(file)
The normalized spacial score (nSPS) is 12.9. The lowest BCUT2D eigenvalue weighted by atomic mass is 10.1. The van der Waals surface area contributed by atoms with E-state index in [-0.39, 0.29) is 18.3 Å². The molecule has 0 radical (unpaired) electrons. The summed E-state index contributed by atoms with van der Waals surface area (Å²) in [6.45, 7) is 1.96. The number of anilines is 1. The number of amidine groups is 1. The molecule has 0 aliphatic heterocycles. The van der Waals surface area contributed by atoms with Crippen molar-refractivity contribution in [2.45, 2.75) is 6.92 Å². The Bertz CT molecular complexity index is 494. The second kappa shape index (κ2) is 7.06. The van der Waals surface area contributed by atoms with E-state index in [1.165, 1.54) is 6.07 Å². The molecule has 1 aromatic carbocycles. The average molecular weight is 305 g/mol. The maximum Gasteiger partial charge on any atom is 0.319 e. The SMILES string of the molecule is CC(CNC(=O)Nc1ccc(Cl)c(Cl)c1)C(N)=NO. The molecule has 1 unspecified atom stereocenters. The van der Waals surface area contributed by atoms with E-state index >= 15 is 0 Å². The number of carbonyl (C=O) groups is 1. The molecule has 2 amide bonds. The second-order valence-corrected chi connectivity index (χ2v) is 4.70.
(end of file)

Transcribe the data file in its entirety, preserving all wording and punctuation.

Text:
The normalized spacial score (nSPS) is 12.9. The lowest BCUT2D eigenvalue weighted by atomic mass is 10.1. The van der Waals surface area contributed by atoms with E-state index in [-0.39, 0.29) is 18.3 Å². The molecule has 0 radical (unpaired) electrons. The summed E-state index contributed by atoms with van der Waals surface area (Å²) in [6.45, 7) is 1.96. The number of anilines is 1. The number of amidine groups is 1. The molecule has 0 aliphatic heterocycles. The van der Waals surface area contributed by atoms with Crippen molar-refractivity contribution in [2.45, 2.75) is 6.92 Å². The Bertz CT molecular complexity index is 494. The second kappa shape index (κ2) is 7.06. The van der Waals surface area contributed by atoms with E-state index in [1.165, 1.54) is 6.07 Å². The molecule has 1 aromatic carbocycles. The average molecular weight is 305 g/mol. The maximum Gasteiger partial charge on any atom is 0.319 e. The SMILES string of the molecule is CC(CNC(=O)Nc1ccc(Cl)c(Cl)c1)C(N)=NO. The molecule has 1 unspecified atom stereocenters. The van der Waals surface area contributed by atoms with E-state index >= 15 is 0 Å². The number of carbonyl (C=O) groups is 1. The molecule has 2 amide bonds. The second-order valence-corrected chi connectivity index (χ2v) is 4.70.